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Tour de Yorkshire 2016: Crowd numbers 'phenomenal'

Riders cycle through crowds Image copyright PA
Image caption People crowd Sutton Bank, near Thirsk, to watch the final stage of the Tour de Yorkshire

Well over a million spectators turned out to see the 2016 Tour de Yorkshire cycle race, organisers have said.

About 100,000 saw just the start of the final day of the race in Middlesbrough. The 136km route finished in Scarborough.

Welcome to Yorkshire said a million saw the second stage on Saturday, in which male and female cyclists were riding the same route for the first time.

Chief Executive Sir Gary Verity said: "Crowds were once again phenomenal".

The race is split into three stages and covers 515 km (320 miles) across the Yorkshire landscape.

Image copyright Getty Images
Image caption The second stage saw male and female cyclists ride the same route for the first time

Frenchman Thomas Voeckler sped to the finishing line in Scarborough stealing an electric win in the last leg of the race.

On Saturday, Team Sky's Danny van Poppel snatched victory in the men's stage while Dutch rider Kirsten Wild won the women's.

Fellow Dutch cyclist Dylan Groenewegen won the first stage between Beverley and Settle on Friday.

Otley rider and Olympian Lizzie Armitstead, 27, who finished in the chasing pack, said the start of the second leg was "brilliant".

The road race world champion said she had "a goose-pimple moment at the beginning to be supported by my community".

"It's not something I ever thought would happen to me - to start a race in my hometown and as world champion - both are a surprise and a bonus."

Image copyright PA
Image caption Team Great Britain"s Lizzie Armitstead was denied victory in the women's stage of the Tour de Yorkshire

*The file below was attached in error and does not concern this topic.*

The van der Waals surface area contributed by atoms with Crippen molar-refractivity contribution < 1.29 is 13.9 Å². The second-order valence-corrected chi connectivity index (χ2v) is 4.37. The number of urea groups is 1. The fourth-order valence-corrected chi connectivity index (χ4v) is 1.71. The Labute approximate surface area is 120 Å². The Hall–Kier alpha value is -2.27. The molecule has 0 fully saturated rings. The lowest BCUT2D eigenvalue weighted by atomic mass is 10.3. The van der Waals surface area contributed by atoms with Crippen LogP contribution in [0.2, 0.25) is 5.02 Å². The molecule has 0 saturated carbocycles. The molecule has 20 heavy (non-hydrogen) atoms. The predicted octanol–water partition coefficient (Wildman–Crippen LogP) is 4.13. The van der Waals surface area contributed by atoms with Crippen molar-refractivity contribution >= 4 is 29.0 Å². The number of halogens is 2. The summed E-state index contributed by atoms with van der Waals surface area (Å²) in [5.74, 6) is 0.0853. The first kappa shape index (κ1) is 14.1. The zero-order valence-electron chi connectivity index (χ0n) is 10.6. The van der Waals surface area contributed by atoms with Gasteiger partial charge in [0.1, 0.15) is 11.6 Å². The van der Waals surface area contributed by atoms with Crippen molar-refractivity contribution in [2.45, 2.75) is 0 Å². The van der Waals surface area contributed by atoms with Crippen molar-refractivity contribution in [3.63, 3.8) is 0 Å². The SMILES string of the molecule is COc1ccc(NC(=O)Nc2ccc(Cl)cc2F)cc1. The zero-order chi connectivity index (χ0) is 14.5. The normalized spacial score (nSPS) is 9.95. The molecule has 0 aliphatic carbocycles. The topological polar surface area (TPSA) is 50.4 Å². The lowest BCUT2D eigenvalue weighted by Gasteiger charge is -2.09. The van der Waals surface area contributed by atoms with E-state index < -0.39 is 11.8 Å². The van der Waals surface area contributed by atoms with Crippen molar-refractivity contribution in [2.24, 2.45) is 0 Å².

Wild said she would share the £15,000 prize money with her fellow Team Hitec Products' mates.

"It was a great opportunity for women's cycling and it has been really good to race here, in front of enthusiastic crowds," she said.

Image copyright PA
Image caption Kirsten Wild is the second Dutch cyclist to win the 2016 Tour de Yorkshire after Dylan Groenewegen on Friday

British Olympic champion Sir Bradley Wiggins pulled out of the first day of the race towards the end of the stage.

Image copyright Getty Images
Image caption A number of riders were caught up in a crash while crossing Beverley Westwood on Friday

Despite the heavy rain, many children from local schools cheered the riders on as they made their way through villages in the Yorkshire Wolds and headed into North Yorkshire.

A number of riders were involved in a crash soon after the start of the race as they cycled over open fields outside of Beverley.

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Media captionThe 515.5km (320 mile) route is split into three stages

As well as the professional race, there is a mass-participation "sportive" for amateur cyclists along the same roads as the Tour de Yorkshire.

The idea for the event was launched after Yorkshire hosted the Tour de France Grand Depart in 2014.

Image copyright AFP
Image caption Riders started the 186km long race in Beverley, East Yorkshire, on Friday

Stage one: Beverley to Settle - 186 km

Starting in Beverley, the race weaves through the Wolds, crossing the A64 at Tadcaster before heading north past Wetherby and into the Yorkshire Dales.

Once the cyclists leave Pateley Bridge and after a tough climb at Greenhow Hill, riders travel downhill from Grassington to Gargrave and along the A65 before a finish in Settle.

Stage two: Otley to Doncaster - 136 km

The second leg, which begins in the hometown of Olympic cyclist and 2014's Otley Grand Prix winner, Lizzie Armitstead, sees male and female cyclists ride the same route for the first time.

Past Harewood, the start of last year's Grand Depart, the route loops to the east of Leeds, then heads south towards Pontefract and into South Yorkshire for a finish in Doncaster.

Stage three: Middlesbrough to Scarborough - 198 km

The final day starts in Middlesbrough, which forms part of the ceremonial county of North Yorkshire, before riders take a tour of market towns including Stokesley and Northallerton.

From Thirsk they will head on to Sutton Bank and through the national park before going over the moors to Whitby and finishing along Marine Drive in Scarborough.

The ceremonial start takes place at 11:10 BST with the race proper getting under way at 11:35 BST. It is expected the riders will finish the route at approximately 16:30 BST.

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